With visuals reminiscent of Blade Runner and The Matrix, it’s the perfect stage to tell a blood-curdling futuristic vampire tale. Daybreakers is set in 2019 when vampires have taken over the world. They control business, big and small. They walk the streets freely (at night, of course). And, if it’s necessary for them to be outdoors during the day, advanced technology has allowed them the luxury of owning and riding in vehicles capable of blocking the sunlight completely. The only imperfection in their perfect lives? Shortage in the supply of human blood.
Humans, a species dwindling fast, are hunted to serve as lab rats in a frenzied race to develop a substitute for blood to keep the vampires fed. Otherwise, they turn into “subsiders” — vampires still in human form but who have developed bat-like wings and whose skin is so taut and withered that they look like winged corpses.
Edward Dalton (Ethan Hawke) is the lead hematologist in a corporation that is the largest supplier of human blood in the United States. He and his partner are in the last stages of testing a human blood substitute. As a volunteer (a vampire, of course) is injected with the substitute, his body explodes in a bloody mess.
My daughter and I looked at each other. I forget now who asked the question first — do vampires even have blood? As if on cue, my mind looked back on Bram Stoker’s Dracula, both book and film, and tried to recall if vampires bled when stakes were driven through the heart. I just saw a film clip of Dracula on Youtube. Not only did Lucy Westenra bleed when the stake went through her heart and her head cut off — she even spewed blood on Van Helsing when he put a cross next to her face.
The blood-spewing did not happen in the book but, yes, she did bleed when the stake was hammered into her chest by her betrothed, Arthur. From Chapter XVI:
The Thing in the coffin writhed; and a hideous, blood-curdling screech came from the opened red lips. The body shook and quivered and twisted in wild contortions; the sharp white teeth champed together till the lips were cut, and the mouth was smeared with a crimson foam. But Arthur never faltered. He looked like a figure of Thor as his untrembling arm rose and fell, driving deeper and deeper the mercy-bearing stake, whilst the blood from the pierced heart welled and spurted up around it. His face was set, and high duty seemed to shine through it; the sight of it gave us courage so that our voices seemed to ring through the little vault.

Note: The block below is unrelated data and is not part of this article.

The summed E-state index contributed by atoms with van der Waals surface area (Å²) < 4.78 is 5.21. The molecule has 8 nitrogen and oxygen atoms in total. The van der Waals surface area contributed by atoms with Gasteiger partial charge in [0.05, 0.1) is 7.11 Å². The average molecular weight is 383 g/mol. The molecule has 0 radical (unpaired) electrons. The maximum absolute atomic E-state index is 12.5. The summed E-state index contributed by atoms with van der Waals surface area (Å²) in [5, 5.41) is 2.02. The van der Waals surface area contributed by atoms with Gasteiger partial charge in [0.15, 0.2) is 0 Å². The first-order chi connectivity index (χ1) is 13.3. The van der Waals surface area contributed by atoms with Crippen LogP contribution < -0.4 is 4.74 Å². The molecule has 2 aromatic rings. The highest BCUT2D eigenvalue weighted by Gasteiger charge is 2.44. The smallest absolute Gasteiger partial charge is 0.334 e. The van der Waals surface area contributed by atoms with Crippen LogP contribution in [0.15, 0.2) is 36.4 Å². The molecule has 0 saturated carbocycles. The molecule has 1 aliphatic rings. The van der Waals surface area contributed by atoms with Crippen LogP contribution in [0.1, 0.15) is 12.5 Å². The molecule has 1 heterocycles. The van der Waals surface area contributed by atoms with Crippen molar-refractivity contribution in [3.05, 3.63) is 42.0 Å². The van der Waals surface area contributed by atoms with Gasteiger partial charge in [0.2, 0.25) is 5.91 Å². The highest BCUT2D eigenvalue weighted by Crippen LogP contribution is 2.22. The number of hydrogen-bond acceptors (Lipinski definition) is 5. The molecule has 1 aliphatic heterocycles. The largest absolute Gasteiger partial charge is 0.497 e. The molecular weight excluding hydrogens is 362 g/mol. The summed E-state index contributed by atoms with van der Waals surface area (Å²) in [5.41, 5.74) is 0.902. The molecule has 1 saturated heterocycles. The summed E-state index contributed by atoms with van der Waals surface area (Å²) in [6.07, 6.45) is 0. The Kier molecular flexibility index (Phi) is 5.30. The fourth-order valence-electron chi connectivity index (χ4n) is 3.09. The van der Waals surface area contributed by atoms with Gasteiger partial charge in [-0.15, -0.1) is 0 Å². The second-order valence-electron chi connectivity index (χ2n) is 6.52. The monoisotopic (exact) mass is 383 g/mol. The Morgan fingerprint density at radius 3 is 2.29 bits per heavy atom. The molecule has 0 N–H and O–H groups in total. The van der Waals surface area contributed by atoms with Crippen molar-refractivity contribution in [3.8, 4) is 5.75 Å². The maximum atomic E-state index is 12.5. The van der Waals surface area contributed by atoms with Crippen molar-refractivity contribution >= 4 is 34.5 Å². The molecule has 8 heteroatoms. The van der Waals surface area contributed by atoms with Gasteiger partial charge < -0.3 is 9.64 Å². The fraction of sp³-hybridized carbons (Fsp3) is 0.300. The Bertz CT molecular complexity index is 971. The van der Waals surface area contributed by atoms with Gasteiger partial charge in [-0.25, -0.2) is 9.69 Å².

And then the writhing and quivering of the body became less, and the teeth seemed to champ, and the face to quiver. Finally it lay still. The terrible task was over.
But Bram Stoker did not invent the vampire. Centuries before he wrote Dracula, vampires were already in the folklore of various cultures. The 12th-century English historian William of Newbergh wrote about corpses rising from the graves but blood-sucking was not mentioned. There is reference to a 16th century rabbi who told a story about a woman possessed by a vampire-like demon. Seventeen years before Dracula was published, Sir Richard R. Burton (no, not the actor) published Vikram and The Vampire, a collection of eleven vampire stories translated into English from Hindu sources.
So, Bram Stoker just personalized everything by giving one vampire a name and weaving a story around him. If Bram Stoker’s vampires bled, is it because the author patterned their characteristics on existing folklore? Sadly, I am unable to find any reference to answer that question. And the lack of answer raises even more questions:
1. Vampires are undead, their hearts don’t beat, so, if there is blood in their veins, what is its function? Since it is the brain that regulates appetite, and vampires do hunger for human blood, can we assume that the blood in their bloodstreams circulate through the brain to trigger pangs of hunger?
2. Vampires are undead, they do not process food that way living creatures do, so, what happens to the blood they drink? Does it become pee or poop (unlikely) or does it somehow end up in the creatures’ bloodstreams?
3. Vampires are undead, their flesh is cold and pale, so, if they have blood which apparently stays in liquid state, how does it stay liquid unless it were warm (we do know that blood congeals when it turns cold)? If the blood were liquid and warm, why should their flesh be cold and pale?
Nothing makes sense, does it? But then again, vampires are mythical creatures, and myth defies logic. Why try to find logic at all? We should just enjoy the stories — the good ones, at least, like Bram Stoker’s Dracula. And Daybreakers? Hmmmm… it’s watchable.